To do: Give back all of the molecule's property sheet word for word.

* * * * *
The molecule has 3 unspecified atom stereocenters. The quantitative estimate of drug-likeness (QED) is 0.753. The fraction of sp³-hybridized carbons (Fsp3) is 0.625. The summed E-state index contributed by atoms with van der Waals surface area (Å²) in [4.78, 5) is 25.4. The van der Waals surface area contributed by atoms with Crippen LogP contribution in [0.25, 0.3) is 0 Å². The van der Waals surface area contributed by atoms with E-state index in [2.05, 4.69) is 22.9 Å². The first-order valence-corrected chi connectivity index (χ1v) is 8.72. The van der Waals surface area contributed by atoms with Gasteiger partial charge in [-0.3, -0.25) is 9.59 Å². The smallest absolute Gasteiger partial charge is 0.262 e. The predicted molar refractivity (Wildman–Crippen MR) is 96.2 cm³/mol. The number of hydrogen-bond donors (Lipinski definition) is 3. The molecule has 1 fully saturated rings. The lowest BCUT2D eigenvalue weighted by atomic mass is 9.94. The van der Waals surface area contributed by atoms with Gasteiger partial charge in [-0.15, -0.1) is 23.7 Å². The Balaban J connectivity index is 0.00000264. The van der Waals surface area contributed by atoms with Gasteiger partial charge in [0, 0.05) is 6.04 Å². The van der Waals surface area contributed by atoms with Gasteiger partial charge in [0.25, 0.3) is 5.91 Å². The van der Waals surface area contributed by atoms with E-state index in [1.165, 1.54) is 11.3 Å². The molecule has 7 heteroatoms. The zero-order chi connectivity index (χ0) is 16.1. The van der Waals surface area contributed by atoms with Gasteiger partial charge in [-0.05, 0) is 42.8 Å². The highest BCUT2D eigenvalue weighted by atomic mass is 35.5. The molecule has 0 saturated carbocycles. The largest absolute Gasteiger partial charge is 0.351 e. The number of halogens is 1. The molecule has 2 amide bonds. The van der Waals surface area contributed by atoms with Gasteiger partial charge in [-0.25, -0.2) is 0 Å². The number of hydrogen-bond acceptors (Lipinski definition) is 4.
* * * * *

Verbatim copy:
The molecule has 3 unspecified atom stereocenters. The quantitative estimate of drug-likeness (QED) is 0.753. The fraction of sp³-hybridized carbons (Fsp3) is 0.625. The summed E-state index contributed by atoms with van der Waals surface area (Å²) in [4.78, 5) is 25.4. The van der Waals surface area contributed by atoms with Crippen LogP contribution in [0.25, 0.3) is 0 Å². The van der Waals surface area contributed by atoms with E-state index in [2.05, 4.69) is 22.9 Å². The first-order valence-corrected chi connectivity index (χ1v) is 8.72. The van der Waals surface area contributed by atoms with Gasteiger partial charge in [-0.3, -0.25) is 9.59 Å². The smallest absolute Gasteiger partial charge is 0.262 e. The predicted molar refractivity (Wildman–Crippen MR) is 96.2 cm³/mol. The number of hydrogen-bond donors (Lipinski definition) is 3. The molecule has 1 fully saturated rings. The lowest BCUT2D eigenvalue weighted by atomic mass is 9.94. The van der Waals surface area contributed by atoms with Gasteiger partial charge in [-0.15, -0.1) is 23.7 Å². The Balaban J connectivity index is 0.00000264. The van der Waals surface area contributed by atoms with Gasteiger partial charge in [0, 0.05) is 6.04 Å². The van der Waals surface area contributed by atoms with Gasteiger partial charge in [0.25, 0.3) is 5.91 Å². The van der Waals surface area contributed by atoms with E-state index in [1.165, 1.54) is 11.3 Å². The molecule has 7 heteroatoms. The zero-order chi connectivity index (χ0) is 16.1. The van der Waals surface area contributed by atoms with Gasteiger partial charge in [-0.05, 0) is 42.8 Å². The highest BCUT2D eigenvalue weighted by atomic mass is 35.5. The molecule has 0 saturated carbocycles. The largest absolute Gasteiger partial charge is 0.351 e. The number of halogens is 1. The molecule has 2 amide bonds. The van der Waals surface area contributed by atoms with Gasteiger partial charge in [-0.25, -0.2) is 0 Å². The number of hydrogen-bond acceptors (Lipinski definition) is 4.